The best time to observe nesting seabirds is February through August. April and May bring nest building and egg laying, with chicks beginning to hatch around mid-June.
Best Time to Go
Based on your perspective, the best time to go is a matter of opinion. However, if you aim to escape crowds, morning is the best time. For those who seek the possibility of some warm sunshine, midday is best. Consider the night tour if you love sunsets or desire a unique excursion.
What to Expect When You Visit Alcatraz
Now that we have discussed essential information, what can you expect on your visit to Alcatraz Island?
The ferry ride to the island takes approximately 12 to 15 minutes. Water can get choppy sometimes, but the boat is large enough to absorb the waves, making it reasonably smooth. Along the journey, you gain fantastic views of the island, city skyline, and Golden Gate Bridge. Savor the vistas and enjoy!
Arrival and Exploration
After disembarking the ferry, a park ranger will greet you and deliver a brief orientation talk. If you are taking a day tour, you can freely explore the island after your briefing. A park ranger escorts visitors to the prison during the night tours. The behind-the-scenes tour is a ranger-guided tour with additional time for visitors to explore independently.
The park is considerably different from most national park sites. So, what can you do on the island? Alcatraz is primarily about walking and exploring an island with a fascinating history. That history is disturbing, yet it leaves you feeling exhilarated and educated.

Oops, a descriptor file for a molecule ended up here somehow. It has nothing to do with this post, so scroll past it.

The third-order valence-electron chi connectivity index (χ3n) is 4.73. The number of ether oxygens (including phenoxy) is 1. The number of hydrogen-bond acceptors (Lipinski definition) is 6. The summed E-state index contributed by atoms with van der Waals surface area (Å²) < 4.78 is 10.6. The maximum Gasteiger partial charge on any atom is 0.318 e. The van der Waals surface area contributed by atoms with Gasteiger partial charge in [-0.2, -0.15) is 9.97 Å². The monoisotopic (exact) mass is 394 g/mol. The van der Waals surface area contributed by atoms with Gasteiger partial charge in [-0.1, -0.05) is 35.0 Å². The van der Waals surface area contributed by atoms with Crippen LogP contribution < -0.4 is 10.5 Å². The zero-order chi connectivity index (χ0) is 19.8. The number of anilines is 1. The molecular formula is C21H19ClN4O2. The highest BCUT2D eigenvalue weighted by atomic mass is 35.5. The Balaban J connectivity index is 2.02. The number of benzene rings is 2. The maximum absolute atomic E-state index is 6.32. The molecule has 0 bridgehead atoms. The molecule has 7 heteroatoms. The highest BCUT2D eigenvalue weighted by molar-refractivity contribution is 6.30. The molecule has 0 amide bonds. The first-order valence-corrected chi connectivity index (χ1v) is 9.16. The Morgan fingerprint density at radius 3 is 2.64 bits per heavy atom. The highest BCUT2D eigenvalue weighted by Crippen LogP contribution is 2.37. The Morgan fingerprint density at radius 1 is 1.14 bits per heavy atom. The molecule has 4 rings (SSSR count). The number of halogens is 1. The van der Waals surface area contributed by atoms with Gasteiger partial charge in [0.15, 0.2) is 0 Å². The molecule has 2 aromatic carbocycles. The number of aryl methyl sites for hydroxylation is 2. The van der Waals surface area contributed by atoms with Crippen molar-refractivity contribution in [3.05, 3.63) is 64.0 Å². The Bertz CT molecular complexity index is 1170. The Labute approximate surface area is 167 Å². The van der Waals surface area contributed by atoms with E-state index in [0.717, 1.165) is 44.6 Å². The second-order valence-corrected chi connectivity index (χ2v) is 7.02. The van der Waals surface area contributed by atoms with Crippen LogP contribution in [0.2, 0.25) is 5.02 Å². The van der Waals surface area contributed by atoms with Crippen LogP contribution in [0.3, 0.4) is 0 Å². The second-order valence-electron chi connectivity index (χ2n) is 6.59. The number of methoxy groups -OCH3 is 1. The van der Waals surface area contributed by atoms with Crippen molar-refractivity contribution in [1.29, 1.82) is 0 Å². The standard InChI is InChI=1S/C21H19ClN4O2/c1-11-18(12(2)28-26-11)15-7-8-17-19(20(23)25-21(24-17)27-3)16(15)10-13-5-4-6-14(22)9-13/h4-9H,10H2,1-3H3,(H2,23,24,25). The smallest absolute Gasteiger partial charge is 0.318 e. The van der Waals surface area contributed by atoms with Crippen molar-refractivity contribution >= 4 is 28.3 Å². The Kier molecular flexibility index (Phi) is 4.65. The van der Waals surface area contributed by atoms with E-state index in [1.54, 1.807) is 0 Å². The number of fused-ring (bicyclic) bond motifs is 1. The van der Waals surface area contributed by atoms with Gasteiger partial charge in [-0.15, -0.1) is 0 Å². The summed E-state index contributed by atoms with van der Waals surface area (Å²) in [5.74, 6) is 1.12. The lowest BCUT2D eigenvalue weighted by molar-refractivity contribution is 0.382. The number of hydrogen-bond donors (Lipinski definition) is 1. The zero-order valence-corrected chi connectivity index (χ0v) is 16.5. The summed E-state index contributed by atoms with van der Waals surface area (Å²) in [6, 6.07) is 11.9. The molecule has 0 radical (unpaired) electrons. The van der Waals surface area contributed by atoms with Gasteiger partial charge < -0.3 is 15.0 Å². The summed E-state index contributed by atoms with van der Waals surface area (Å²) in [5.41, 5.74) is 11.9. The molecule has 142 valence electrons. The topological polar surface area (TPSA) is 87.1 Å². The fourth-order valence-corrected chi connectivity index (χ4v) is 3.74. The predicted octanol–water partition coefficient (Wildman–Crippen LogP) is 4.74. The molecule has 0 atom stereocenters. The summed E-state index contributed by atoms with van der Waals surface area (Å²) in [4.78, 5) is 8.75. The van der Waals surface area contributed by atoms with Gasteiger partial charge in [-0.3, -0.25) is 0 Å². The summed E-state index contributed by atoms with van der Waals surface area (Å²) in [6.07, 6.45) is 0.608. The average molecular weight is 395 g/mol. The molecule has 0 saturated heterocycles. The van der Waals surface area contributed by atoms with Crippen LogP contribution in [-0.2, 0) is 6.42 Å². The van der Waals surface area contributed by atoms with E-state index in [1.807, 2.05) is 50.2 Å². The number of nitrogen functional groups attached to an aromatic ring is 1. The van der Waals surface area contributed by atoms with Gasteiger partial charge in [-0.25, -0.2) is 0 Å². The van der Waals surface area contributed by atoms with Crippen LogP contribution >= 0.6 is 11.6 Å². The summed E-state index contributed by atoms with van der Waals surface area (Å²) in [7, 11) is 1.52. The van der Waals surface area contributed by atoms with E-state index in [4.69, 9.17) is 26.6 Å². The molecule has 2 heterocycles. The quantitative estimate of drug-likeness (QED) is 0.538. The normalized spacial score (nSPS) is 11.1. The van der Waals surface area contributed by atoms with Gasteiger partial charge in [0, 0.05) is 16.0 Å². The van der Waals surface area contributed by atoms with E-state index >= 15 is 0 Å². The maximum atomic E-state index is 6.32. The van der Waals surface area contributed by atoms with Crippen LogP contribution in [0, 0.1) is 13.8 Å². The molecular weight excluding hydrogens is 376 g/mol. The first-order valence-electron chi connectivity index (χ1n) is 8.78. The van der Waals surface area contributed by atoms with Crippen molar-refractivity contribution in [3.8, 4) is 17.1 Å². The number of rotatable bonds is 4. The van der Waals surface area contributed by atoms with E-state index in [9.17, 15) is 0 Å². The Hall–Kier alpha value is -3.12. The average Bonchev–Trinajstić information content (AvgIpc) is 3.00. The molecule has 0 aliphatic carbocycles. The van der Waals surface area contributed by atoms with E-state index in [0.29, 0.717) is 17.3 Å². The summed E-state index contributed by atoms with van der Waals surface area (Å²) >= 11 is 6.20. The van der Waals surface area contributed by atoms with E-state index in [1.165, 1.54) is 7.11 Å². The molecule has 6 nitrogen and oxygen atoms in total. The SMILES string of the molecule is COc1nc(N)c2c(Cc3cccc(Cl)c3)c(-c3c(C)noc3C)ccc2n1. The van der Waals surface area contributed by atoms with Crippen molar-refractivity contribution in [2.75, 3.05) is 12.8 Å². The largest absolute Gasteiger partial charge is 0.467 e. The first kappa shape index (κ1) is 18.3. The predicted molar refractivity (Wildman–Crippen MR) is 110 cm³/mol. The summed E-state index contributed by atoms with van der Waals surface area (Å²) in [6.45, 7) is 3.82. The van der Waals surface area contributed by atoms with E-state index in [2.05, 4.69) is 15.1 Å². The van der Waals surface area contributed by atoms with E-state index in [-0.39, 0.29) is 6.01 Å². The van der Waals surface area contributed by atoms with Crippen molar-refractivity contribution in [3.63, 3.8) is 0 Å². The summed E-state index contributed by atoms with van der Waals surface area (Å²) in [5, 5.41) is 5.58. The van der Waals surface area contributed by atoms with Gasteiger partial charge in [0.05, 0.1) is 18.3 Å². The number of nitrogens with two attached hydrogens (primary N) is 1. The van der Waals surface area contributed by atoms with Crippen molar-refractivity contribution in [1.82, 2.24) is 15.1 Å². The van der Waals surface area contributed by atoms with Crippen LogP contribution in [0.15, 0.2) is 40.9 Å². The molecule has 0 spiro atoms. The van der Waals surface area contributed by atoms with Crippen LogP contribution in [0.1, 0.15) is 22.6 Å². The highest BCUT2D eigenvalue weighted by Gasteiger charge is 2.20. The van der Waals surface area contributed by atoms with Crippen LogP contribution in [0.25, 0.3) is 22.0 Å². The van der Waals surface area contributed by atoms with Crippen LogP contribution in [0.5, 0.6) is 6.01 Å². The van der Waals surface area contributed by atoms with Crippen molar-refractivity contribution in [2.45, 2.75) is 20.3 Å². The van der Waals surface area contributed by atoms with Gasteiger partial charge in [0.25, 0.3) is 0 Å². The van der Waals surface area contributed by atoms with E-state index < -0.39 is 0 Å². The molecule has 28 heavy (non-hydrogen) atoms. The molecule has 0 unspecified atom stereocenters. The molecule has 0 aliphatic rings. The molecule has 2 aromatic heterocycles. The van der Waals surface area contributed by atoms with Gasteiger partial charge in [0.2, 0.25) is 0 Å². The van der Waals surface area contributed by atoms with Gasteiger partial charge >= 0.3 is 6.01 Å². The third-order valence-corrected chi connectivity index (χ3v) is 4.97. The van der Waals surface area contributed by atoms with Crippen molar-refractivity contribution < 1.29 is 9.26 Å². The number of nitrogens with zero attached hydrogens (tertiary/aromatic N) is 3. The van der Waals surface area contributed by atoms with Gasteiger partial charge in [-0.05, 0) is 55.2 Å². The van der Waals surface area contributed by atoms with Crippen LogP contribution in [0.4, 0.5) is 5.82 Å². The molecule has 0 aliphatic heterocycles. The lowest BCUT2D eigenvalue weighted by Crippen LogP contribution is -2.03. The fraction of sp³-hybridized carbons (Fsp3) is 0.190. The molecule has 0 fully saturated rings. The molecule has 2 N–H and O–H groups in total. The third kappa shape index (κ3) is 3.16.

The park houses a museum, bookstores, theater, and exhibits to explore. You will encounter information placards throughout the prison and its grounds. The two primary exhibits are:
- Red Power on Alcatraz: Perspective 50 Years Later
- The Big Lockup: Mass Incarceration in the U.S.
Understandably, the prison is the main attraction for many visitors. The self-guided audio tour takes approximately half an hour, leading you through the prison corridors, dining hall, and recreation grounds. You have an opportunity to step into a jail cell if you dare.
The audio tour is a fantastic way to experience Alcatraz as you hear the voices of former guards, wardens, and prisoners. Even if you do not enjoy audio tours, I highly recommend this one. The combination of the audio and exhibits gives you a glimpse of the harsh conditions and hopelessness the prisoners must have felt. Walking through the prison without the audio is excellent, but the commentary gives you historical information and perspectives you would otherwise miss.
Park rangers hand you the audio device, which includes headphones and a neck strap, leaving your hands free to take pictures with your phone or camera. The tour is available in multiple languages, including English, Spanish, French, German, Italian, Dutch, Japanese, Korean, Portuguese, and Mandarin. You can request a transcript if you prefer. An English Braille version of the transcript is available as well.
Where many national park sites fill your soul with beauty, Alcatraz floods your mind with vivid images of its past. Seeing it firsthand is oddly rewarding.
I want to ensure your visit is well-spent by giving away only a little information on the history. Alcatraz was a military fort protecting San Francisco Bay in the 1850s. It was an army prison beginning in 1859. Alcatraz gained its fame as a maximum security prison for the worst of criminals from 1934 to 1963. Most inmates got transferred from other prisons after proving to be troublemakers or escape risks.
“The Rock” was believed to be inescapable, located on an island in the middle of San Francisco Bay, resting atop a large rock. Notorious inmates include Al Capone, George “Machine Gun” Kelly, Robert Stroud, “The Birdman of Alcatraz,” and Alvin “Creepy” Karpis.
The inmates’ history and escape attempts are essential to its lore. Thirty-four men made fourteen separate escape attempts from the federal prison. The infamous escape attempt in 1962 saw Frank Morris, John Anglin, and Clarence Anglin make it to the bay. The trio was never found, presumably drowning.